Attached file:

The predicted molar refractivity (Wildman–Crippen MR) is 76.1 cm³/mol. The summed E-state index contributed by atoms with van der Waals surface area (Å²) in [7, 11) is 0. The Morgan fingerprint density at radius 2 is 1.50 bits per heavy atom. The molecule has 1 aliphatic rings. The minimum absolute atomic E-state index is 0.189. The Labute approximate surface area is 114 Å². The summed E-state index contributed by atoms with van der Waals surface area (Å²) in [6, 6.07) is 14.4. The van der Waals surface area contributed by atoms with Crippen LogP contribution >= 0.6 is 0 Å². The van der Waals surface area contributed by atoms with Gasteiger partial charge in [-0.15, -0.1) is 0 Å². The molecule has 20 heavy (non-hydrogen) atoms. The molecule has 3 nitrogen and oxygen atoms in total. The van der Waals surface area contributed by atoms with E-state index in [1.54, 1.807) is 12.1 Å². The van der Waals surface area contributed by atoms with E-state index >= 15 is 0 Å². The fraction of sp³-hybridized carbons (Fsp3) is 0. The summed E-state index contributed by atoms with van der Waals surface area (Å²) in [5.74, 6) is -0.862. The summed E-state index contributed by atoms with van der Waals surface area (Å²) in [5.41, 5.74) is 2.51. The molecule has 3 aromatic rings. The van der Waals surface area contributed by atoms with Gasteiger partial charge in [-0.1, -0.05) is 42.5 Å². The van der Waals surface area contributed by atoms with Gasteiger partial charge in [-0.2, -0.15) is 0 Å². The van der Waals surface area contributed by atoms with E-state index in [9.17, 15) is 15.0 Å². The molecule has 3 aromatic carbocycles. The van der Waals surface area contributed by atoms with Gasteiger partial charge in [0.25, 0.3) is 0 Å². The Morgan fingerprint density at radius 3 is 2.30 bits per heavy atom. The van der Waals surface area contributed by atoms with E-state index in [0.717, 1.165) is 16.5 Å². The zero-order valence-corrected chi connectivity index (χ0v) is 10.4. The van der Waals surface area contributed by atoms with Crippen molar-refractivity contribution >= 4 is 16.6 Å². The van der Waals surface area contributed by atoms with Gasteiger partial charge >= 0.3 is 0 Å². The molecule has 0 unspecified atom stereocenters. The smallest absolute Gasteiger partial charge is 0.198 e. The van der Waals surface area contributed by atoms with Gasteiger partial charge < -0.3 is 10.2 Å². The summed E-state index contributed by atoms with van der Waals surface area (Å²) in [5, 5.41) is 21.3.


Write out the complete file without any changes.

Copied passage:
The predicted molar refractivity (Wildman–Crippen MR) is 76.1 cm³/mol. The summed E-state index contributed by atoms with van der Waals surface area (Å²) in [7, 11) is 0. The Morgan fingerprint density at radius 2 is 1.50 bits per heavy atom. The molecule has 1 aliphatic rings. The minimum absolute atomic E-state index is 0.189. The Labute approximate surface area is 114 Å². The summed E-state index contributed by atoms with van der Waals surface area (Å²) in [6, 6.07) is 14.4. The van der Waals surface area contributed by atoms with Crippen LogP contribution >= 0.6 is 0 Å². The van der Waals surface area contributed by atoms with Gasteiger partial charge in [-0.15, -0.1) is 0 Å². The molecule has 20 heavy (non-hydrogen) atoms. The molecule has 3 nitrogen and oxygen atoms in total. The van der Waals surface area contributed by atoms with E-state index in [1.54, 1.807) is 12.1 Å². The van der Waals surface area contributed by atoms with E-state index >= 15 is 0 Å². The fraction of sp³-hybridized carbons (Fsp3) is 0. The summed E-state index contributed by atoms with van der Waals surface area (Å²) in [5.74, 6) is -0.862. The summed E-state index contributed by atoms with van der Waals surface area (Å²) in [5.41, 5.74) is 2.51. The molecule has 3 aromatic rings. The van der Waals surface area contributed by atoms with Gasteiger partial charge in [-0.1, -0.05) is 42.5 Å². The van der Waals surface area contributed by atoms with Gasteiger partial charge in [-0.2, -0.15) is 0 Å². The van der Waals surface area contributed by atoms with E-state index in [9.17, 15) is 15.0 Å². The molecule has 3 aromatic carbocycles. The van der Waals surface area contributed by atoms with Gasteiger partial charge in [0.25, 0.3) is 0 Å². The Morgan fingerprint density at radius 3 is 2.30 bits per heavy atom. The van der Waals surface area contributed by atoms with E-state index in [0.717, 1.165) is 16.5 Å². The zero-order valence-corrected chi connectivity index (χ0v) is 10.4. The van der Waals surface area contributed by atoms with Crippen molar-refractivity contribution >= 4 is 16.6 Å². The van der Waals surface area contributed by atoms with Gasteiger partial charge >= 0.3 is 0 Å². The molecule has 0 unspecified atom stereocenters. The smallest absolute Gasteiger partial charge is 0.198 e. The van der Waals surface area contributed by atoms with Gasteiger partial charge < -0.3 is 10.2 Å². The summed E-state index contributed by atoms with van der Waals surface area (Å²) in [5, 5.41) is 21.3.